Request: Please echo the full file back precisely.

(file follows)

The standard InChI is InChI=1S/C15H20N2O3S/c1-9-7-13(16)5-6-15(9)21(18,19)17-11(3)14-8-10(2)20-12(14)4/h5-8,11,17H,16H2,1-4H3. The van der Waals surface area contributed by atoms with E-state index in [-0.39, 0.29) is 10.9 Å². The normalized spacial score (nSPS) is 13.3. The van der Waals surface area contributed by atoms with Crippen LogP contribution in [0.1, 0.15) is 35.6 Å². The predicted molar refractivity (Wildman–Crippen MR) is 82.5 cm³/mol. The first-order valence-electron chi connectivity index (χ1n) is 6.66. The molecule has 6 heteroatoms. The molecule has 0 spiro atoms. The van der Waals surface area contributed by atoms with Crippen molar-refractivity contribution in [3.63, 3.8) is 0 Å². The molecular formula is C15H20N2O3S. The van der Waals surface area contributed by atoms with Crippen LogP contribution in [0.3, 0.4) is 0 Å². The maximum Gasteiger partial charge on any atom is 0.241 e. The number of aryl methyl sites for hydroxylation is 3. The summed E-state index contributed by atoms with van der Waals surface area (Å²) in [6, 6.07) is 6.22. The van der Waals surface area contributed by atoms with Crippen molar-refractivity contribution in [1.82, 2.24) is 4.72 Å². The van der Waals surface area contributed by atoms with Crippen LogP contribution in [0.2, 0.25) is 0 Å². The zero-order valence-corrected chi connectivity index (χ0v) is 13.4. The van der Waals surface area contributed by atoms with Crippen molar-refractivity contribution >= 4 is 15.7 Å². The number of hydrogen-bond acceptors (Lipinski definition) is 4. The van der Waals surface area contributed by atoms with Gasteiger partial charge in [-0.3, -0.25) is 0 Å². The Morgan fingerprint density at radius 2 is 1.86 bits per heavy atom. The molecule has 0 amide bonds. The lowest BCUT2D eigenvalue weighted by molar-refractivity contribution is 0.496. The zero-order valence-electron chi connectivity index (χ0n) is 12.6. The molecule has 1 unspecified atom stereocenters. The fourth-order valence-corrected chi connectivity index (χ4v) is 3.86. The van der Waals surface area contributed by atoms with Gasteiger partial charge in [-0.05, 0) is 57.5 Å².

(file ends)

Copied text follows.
The standard InChI is InChI=1S/C15H20N2O3S/c1-9-7-13(16)5-6-15(9)21(18,19)17-11(3)14-8-10(2)20-12(14)4/h5-8,11,17H,16H2,1-4H3. The van der Waals surface area contributed by atoms with E-state index in [-0.39, 0.29) is 10.9 Å². The normalized spacial score (nSPS) is 13.3. The van der Waals surface area contributed by atoms with Crippen LogP contribution in [0.1, 0.15) is 35.6 Å². The predicted molar refractivity (Wildman–Crippen MR) is 82.5 cm³/mol. The first-order valence-electron chi connectivity index (χ1n) is 6.66. The molecule has 6 heteroatoms. The molecule has 0 spiro atoms. The van der Waals surface area contributed by atoms with Crippen molar-refractivity contribution in [3.63, 3.8) is 0 Å². The molecular formula is C15H20N2O3S. The van der Waals surface area contributed by atoms with Crippen LogP contribution in [0.3, 0.4) is 0 Å². The maximum Gasteiger partial charge on any atom is 0.241 e. The number of aryl methyl sites for hydroxylation is 3. The summed E-state index contributed by atoms with van der Waals surface area (Å²) in [6, 6.07) is 6.22. The van der Waals surface area contributed by atoms with Crippen molar-refractivity contribution in [1.82, 2.24) is 4.72 Å². The van der Waals surface area contributed by atoms with Crippen LogP contribution in [0.2, 0.25) is 0 Å². The zero-order valence-corrected chi connectivity index (χ0v) is 13.4. The van der Waals surface area contributed by atoms with Crippen molar-refractivity contribution >= 4 is 15.7 Å². The number of hydrogen-bond acceptors (Lipinski definition) is 4. The van der Waals surface area contributed by atoms with Gasteiger partial charge in [-0.3, -0.25) is 0 Å². The Morgan fingerprint density at radius 2 is 1.86 bits per heavy atom. The molecule has 0 amide bonds. The lowest BCUT2D eigenvalue weighted by molar-refractivity contribution is 0.496. The zero-order valence-electron chi connectivity index (χ0n) is 12.6. The molecule has 1 unspecified atom stereocenters. The fourth-order valence-corrected chi connectivity index (χ4v) is 3.86. The van der Waals surface area contributed by atoms with Gasteiger partial charge in [-0.05, 0) is 57.5 Å².